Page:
Bartiromo believed he was interviewing Dennis Organ, president and CEO of Smithfield Foods, the self-proclaimed largest pork producer in the world. In fact, she was interviewing Matt Johnson, press coordinator for the animal rights group Direct Action Everywhere. For six minutes.
The embarrassment is hardly the first time Bartiromo has made headlines for scrapes on his show. Wednesday’s incident follows several segments of Bartiromo’s program in recent weeks, expanding conspiracy theories about the election without any resistance.
Bartiromo’s repeated mistakes and false information suggest a lack of editorial standards and basic fact checking. A quick search of the Internet by the Smithfield CEO points to the company’s official leadership website, including a photograph of Organ – who looks nothing like Johnson (Organ is a bald redhead; Johnson, well, he’s not.)
Responding to a request for comment, a Fox News spokeswoman pointed to Bartiromo’s on-air correction, where she promised more vigilance.
“Fox Business broadcast a segment that was a complete scam,” said Keira Lombardo, managing director of Smithfield Foods, in a statement. “A simple Google search for a photo of our CEO would have prevented this from happening. This allowed false information to be aired, and Fox apologized for this total lapse.”
A crazy lie interview
Wednesday’s interview started innocently. Bartiromo asked his guest about a Covid-19 outbreak at a Smithfield Foods South Dakota plant and the company’s plans for the distribution of vaccines. Johnson (posing as Organ) responded as a CEO would, with corporate language and platitudes about the company’s “dedicated and resilient” team, “brave” workers and a commitment to providing “extensive personal protective equipment” to employees. Nothing to see here. Still.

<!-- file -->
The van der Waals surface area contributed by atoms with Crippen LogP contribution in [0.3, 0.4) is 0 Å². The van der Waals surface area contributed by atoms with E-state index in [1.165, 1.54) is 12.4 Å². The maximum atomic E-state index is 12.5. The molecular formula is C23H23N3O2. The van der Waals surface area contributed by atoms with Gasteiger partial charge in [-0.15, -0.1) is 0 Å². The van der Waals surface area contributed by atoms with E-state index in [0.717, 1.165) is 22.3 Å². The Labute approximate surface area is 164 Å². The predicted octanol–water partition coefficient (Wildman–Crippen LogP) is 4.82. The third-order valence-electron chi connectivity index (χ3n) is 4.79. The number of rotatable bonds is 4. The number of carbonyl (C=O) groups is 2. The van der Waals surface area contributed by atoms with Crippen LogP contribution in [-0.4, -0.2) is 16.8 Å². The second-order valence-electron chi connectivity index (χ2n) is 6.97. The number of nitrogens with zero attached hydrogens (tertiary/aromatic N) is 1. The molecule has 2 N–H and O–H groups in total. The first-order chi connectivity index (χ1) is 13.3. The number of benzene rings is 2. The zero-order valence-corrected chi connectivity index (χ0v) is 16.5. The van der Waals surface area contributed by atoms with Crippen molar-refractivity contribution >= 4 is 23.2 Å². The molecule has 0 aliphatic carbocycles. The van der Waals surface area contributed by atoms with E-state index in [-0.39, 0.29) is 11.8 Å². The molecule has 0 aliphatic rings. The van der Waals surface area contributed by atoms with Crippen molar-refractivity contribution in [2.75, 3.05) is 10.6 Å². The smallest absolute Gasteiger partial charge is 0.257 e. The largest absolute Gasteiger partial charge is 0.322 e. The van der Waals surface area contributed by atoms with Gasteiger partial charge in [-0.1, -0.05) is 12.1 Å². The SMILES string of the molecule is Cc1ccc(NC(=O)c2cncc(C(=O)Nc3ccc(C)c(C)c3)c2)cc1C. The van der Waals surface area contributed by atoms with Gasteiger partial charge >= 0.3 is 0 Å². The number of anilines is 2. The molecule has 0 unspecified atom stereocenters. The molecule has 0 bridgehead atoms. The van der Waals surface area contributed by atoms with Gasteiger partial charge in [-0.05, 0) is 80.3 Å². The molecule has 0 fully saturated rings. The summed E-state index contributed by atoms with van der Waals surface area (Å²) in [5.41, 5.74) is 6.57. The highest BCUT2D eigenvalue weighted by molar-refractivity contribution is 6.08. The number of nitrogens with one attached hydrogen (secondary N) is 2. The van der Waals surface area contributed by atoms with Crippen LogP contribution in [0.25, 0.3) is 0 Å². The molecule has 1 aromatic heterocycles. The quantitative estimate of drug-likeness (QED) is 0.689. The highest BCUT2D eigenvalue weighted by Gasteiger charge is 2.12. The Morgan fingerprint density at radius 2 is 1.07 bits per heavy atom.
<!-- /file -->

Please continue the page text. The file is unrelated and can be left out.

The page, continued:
Two minutes of interview, however, things have changed.
“As Smithfield’s new CEO and president, I personally promise that we will do better, and the first change under my leadership is transparency and, at times, brutal honesty.”
Johnson went on to say that the food industry could contribute to the next pandemic, arguing that farms are “petri dishes” for infectious diseases. Smiling, pausing, “hmmm” and “you know” during the disjointed interview, Johnson certainly did much to warn Bartiromo and his team that he was not who he claimed to be.
At the end of his show, Bartiromo issued a correction.
“We want to apologize to Dennis Organ, Smithfield Foods and our audience for making this mistake,” she said. “We will, of course, be more vigilant.”
A history of misinformation
On November 29, Bartiromo gave President Donald Trump his first TV interview since the election, and the conversation was riddled with lies and conspiracy theories that were not checked. Bartiromo opened the interview saying: “the facts are on your side”. After the president falsely said that there was electoral fraud, Bartiromo said: “This is disgusting and we cannot allow America’s election to be corrupted”.
Last week, Bartiromo said “a source of intelligence” is “telling me that President Trump did indeed win the election”, although Fox called the election for Biden. Election officials, the United States Department of Justice and the Department of Homeland Security said there was no widespread electoral fraud.
She also frequently expanded conspiracy theories and false information prevalent on Fox News about alleged irregularities in the electronic ballot box – including that the software was used to manipulate the election and that there was a direct connection between the companies that make electronic voting machines in America and the philanthropic billionaire liberal George Soros. Fox’s programs hosted by Bartiromo, as well as presenters Jeanine Pirro and Lou Dobbs, subsequently published a news package debunking these allegations after the voting technology company Smartmatic sent Fox News a legal threat that accused the network of participating in a “disinformation campaign” against it.